Organic Chemistry Portal
Organic Chemistry Highlights

Monday, August 16, 2010
Douglass F. Taber
University of Delaware

Organocatalytic Carbocyclic Construction: The Christmann Synthesis of (+)-Rotundial

Karl Anker Jørgensen of Aarhus University found (Angew. Chem. Int. Ed. 2009, 48, 6650. DOI: 10.1002/ange.200903253) that an organocatalyst could mediate the fragmentation of the prochiral cyclopropane 1 with high ee to the easily-epimerized product 2. Guofu Zhong of Nanyang Technological University devised (Angew. Chem. Int. Ed. 2009, 48, 6089. DOI: 10.1002/ange.200901249) a dipolar cycloaddition strategy for the organocatalyzed combination of 3 and 4 with PhNHOH to give the highly-substituted cyclopentane 5.

Professor Jørgensen also established (Angew. Chem. Int. Ed. 2009, 48, 7338. DOI: 10.1002/anie.200903790) that conjugate addition of 7 to the prochiral cyclohexenone 6 proceeded with high ee. The initial adduct could be converted into the alkene 8, the alkyne, or the ketone. Wen-Jing Xiao of Central China Normal University, following up on the work of Gong and Cheng, developed (Tetrahedron 2009, 65, 9238. DOI: 10.1016/j.tet.2009.09.005) a simple organocatalyst for the desymmetrizing Michael addition of 9 to 10 to give 11 with high de and ee.

Control of sidechain chirality is an important aspect of carbocyclic construction. Samuel H. Gellman of the University of Wisconsin demonstrated (J. Am. Chem. Soc. 2009, 131, 16018. DOI: 10.1021/ja907233q) that the organocatalyzed addition of 13 to 12 proceeded with high facial selectivity and excellent diastereocontrol. In a complementary approach, Alexander J. A. Cobb of the University of Reading optimized (J. Am. Chem. Soc. 2009, 131, 16016. DOI: 10.1021/ja9070915) an organocatalyst for the cyclization of 15 to 16, again with high facial selectivity and excellent diastereocontrol.

Ying-Chun Chen of the West China School of Pharmacy established (Org. Lett. 2009, 11, 4660. DOI: 10.1021/ol901939b) conditions for the organocatalyzed combination of 17 with 18 to give 19. In a related approach, Bor-Cherng Hong of the National Chung Cheng University showed (Org. Lett. 2009, 11, 5246. DOI: 10.1021/ol9021832) that 20, 21 and 22 could be combined, under organocatalysis, to give 23 in high ee with excellent diastereocontrol. Both of these approaches, and several others that have been published recently, were carried out with aryl substituents. It remains to be seen whether alkyl substituents, that would be more useful in a target-directed synthesis, would be compatible with these methods for ring construction.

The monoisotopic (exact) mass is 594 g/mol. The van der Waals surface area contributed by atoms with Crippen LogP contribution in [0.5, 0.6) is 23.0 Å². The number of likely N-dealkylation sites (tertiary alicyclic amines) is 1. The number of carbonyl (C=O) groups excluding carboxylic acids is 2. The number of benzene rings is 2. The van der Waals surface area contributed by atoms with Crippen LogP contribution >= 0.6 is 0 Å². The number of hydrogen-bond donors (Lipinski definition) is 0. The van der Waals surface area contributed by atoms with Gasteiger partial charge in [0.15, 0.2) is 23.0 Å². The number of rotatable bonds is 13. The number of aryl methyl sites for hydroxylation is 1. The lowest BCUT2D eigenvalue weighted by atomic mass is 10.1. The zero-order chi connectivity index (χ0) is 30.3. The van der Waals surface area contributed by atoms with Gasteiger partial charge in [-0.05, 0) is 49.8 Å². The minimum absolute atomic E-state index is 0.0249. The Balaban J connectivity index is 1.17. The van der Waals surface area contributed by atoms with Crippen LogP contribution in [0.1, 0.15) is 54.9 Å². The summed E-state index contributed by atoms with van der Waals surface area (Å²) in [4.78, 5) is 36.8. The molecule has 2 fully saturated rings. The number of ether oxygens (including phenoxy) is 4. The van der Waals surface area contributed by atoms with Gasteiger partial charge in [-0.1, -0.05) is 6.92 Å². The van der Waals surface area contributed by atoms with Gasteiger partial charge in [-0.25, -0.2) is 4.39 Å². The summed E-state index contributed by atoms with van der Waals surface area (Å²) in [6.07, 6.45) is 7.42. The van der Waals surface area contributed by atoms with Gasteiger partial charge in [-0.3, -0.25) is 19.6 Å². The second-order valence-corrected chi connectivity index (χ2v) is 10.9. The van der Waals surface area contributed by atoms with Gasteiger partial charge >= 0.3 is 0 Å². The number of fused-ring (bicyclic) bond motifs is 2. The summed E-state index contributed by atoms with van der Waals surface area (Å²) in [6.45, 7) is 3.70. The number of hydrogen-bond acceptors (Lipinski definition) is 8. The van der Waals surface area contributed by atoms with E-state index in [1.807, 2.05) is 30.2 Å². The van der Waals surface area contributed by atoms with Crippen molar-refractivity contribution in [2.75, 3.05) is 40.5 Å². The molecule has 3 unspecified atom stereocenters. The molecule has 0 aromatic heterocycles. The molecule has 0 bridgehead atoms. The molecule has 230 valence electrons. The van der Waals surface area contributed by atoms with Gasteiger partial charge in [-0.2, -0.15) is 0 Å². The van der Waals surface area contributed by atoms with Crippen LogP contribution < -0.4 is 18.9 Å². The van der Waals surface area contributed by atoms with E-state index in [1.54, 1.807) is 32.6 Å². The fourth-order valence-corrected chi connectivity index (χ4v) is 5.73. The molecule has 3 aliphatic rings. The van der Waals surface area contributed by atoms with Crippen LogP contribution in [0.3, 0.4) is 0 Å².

Synthetic strategies for the construction of polycarbocycles are also important. Gilles Dujardin of the Université de Maine found (Org. Lett. 2009, 11, 3060. DOI: 10.1021/ol901065e) that the activated Michael acceptor 25 condensed efficiently with the enamine derived from the combination of cyclohexanone 24 with an organocatalyst. One initial adduct (R = [MeO]3Ph) was carried on to the octalone 26. In this case, a full equivalent of the organocatalyst was employed, but it could be recovered and reused.

Hisashi Yamamoto of the University of Chicago devised (Chem. Commun. 2009, 5412. DOI: 10.1039/B912325C) an organocatalyst for the enantioselective intramolecular Michael addition of the prochiral keto aldehyde 27. Intramolecular aldol condensation of the initial adduct completed the preparation of the tricyclic enone 28.

The β-substituted aldehyde of 29 is reluctant to participate in Michael addition. Mathias Christmann of the TU Dortmund took advantage (Org. Lett. 2009, 11, 4116. DOI: 10.1021/ol901614t) of this in devising the organocatalyzed cyclization of 29 directly to the Vitex rotundifolia iridoid (+)-Rotundial (30).

D. F. Taber, Org. Chem. Highlights 2010, August 16.